Paralympic Sport Club Spotlight: Lakeshore Foundation
Lakeshore Foundation located in Birmingham, Ala. has built itself a valiant reputation to provide rehabilitation and comfort to all its patients for over 75 years. What sprouted in 1926 as a tuberculosis sanatorium is now a U.S. Olympic and Paralympic Training Site, and a well-renowned adaptive sport center. With its development from a tuberculosis recovery center into a rehabilitation hospital in 1973, Lakeshore’s growth has been exponential.
Lakeshore Foundation now offers six varying programs within its facility. It supports family health promotion, youth programs from ages 6 to 19, adult recreation, competitive athletics, aquatics and fitness and the Lima Foxtrot program which specifically serves wounded veterans.
Since 2006 and the large influx of wounded service members returning from Iraq and Afghanistan, Lakeshore found itself in demand for more opportunities and services for wounded armed forces.
The Lima Foxtrot program includes programs for veterans with disabilities and opportunities to include their families in activities with them.
To Lakeshore, “Lima Foxtrot represents the spirit of ‘Living Fit,’ which describes the outcomes associated with participation in these programs. Further, Lima Foxtrot reminds us all of what the courage of these men and women means to our daily lives, Liberty and Freedom.”
There are currently six camps Lima Foxtrot runs called operations and are completely free of charge for participants.
These camps include: “Operation Rise & Conquer, an outdoor adventure weekend held at Lake Martin; Operation Down Home, a weekend camp for injured servicemen and women as well as their families; Operation Night Vision, a camp specifically designed for injured troops who have suffered blindness or visual impairment; Operation Alpha for servicemen and women who have sustained traumatic brain injuries; Operation Refocus brings together past participants to look at how participation in Lima Foxtrot shaped their lives once they returned home from Lakeshore and Operation Endurance, which provides daily fitness programs to recently injured military personnel returning home to Alabama.”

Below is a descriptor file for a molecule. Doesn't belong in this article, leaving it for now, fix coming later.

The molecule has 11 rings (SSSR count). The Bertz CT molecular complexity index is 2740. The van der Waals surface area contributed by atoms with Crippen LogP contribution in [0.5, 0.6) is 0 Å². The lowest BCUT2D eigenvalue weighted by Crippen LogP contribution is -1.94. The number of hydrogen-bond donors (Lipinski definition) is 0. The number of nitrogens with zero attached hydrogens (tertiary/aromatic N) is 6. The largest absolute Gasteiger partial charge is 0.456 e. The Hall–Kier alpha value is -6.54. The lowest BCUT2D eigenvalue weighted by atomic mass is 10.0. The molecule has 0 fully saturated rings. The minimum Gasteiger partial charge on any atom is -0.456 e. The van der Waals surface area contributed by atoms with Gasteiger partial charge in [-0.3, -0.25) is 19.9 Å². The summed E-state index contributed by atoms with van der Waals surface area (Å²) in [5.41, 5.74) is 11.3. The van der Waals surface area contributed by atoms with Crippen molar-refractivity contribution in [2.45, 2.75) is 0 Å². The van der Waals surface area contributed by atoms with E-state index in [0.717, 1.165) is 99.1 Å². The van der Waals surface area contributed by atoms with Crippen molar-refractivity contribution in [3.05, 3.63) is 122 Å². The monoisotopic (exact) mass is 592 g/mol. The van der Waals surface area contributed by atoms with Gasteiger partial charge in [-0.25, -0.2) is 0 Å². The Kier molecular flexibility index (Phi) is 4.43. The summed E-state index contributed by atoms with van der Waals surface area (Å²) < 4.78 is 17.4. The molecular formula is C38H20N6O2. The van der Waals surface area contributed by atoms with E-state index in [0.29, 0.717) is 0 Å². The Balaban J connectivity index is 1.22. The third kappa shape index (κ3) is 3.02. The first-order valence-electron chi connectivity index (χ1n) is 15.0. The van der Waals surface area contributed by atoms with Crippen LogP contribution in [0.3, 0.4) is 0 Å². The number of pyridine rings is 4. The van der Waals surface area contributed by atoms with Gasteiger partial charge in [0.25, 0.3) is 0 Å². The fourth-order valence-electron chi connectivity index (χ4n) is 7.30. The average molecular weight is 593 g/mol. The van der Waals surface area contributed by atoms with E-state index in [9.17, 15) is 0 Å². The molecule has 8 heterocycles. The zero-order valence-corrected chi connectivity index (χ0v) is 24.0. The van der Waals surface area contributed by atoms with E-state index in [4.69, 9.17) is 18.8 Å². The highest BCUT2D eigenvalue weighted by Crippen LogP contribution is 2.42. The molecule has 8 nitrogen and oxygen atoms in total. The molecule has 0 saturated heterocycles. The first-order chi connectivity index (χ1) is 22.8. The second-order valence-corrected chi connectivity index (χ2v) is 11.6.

What makes Lima Foxtrot stand out is all the amenities it offers veterans with disabilities as well as their families. The Cottages of Lakeshore were built over a 30-month fundraiser from local companies, businesses, fundraisers and multiple donations ultimately funding a $2.3 million homey facility. Recently, the cottages were awarded the LEED certification.
“The LEED certification is verification that the building incorporates strategies aimed at improving performance, increases energy and water efficiency, reduces carbon emissions, thoughtfully utilizes natural resources and improves indoor environmental quality,” according to the Lakeshore Foundation website.
Comfy cottages aren’t the only things Lakeshore Foundation can be proud to be home to; they are also a sanctioned Olympic and Paralympic training site. In 2003, Lakeshore was officially named a training site by the United States Olympic Committee. Its work with Olympians and Paralympians has been unmatched in facility upkeep and athlete contentment.
With the rehabilitation hospital encouraging its wounded veterans to stay active in sports and healthy lifestyles and the introduction to Paralympics program offered by Lima Foxtrot, veterans with disabilities have no excuses to be sedentary. Lima Foxtrot has served over 1,800 injured servicemen and women and their families, from thirty-six states and territories and does not plan on stopping there any time soon.
Disregarding age, professionals at Lakeshore serve more than 4,000 individuals with physical disabilities. Lakeshore meets every critical need for access to exercise and recreation opportunities which cannot be met elsewhere. From a large aquatics center to a rock climbing wall, Lakeshore Foundation indeed meets every need and interest for individuals with disabilities.
“Lakeshore sets a standard in this country and is helping to change the perception of people with disabilities.”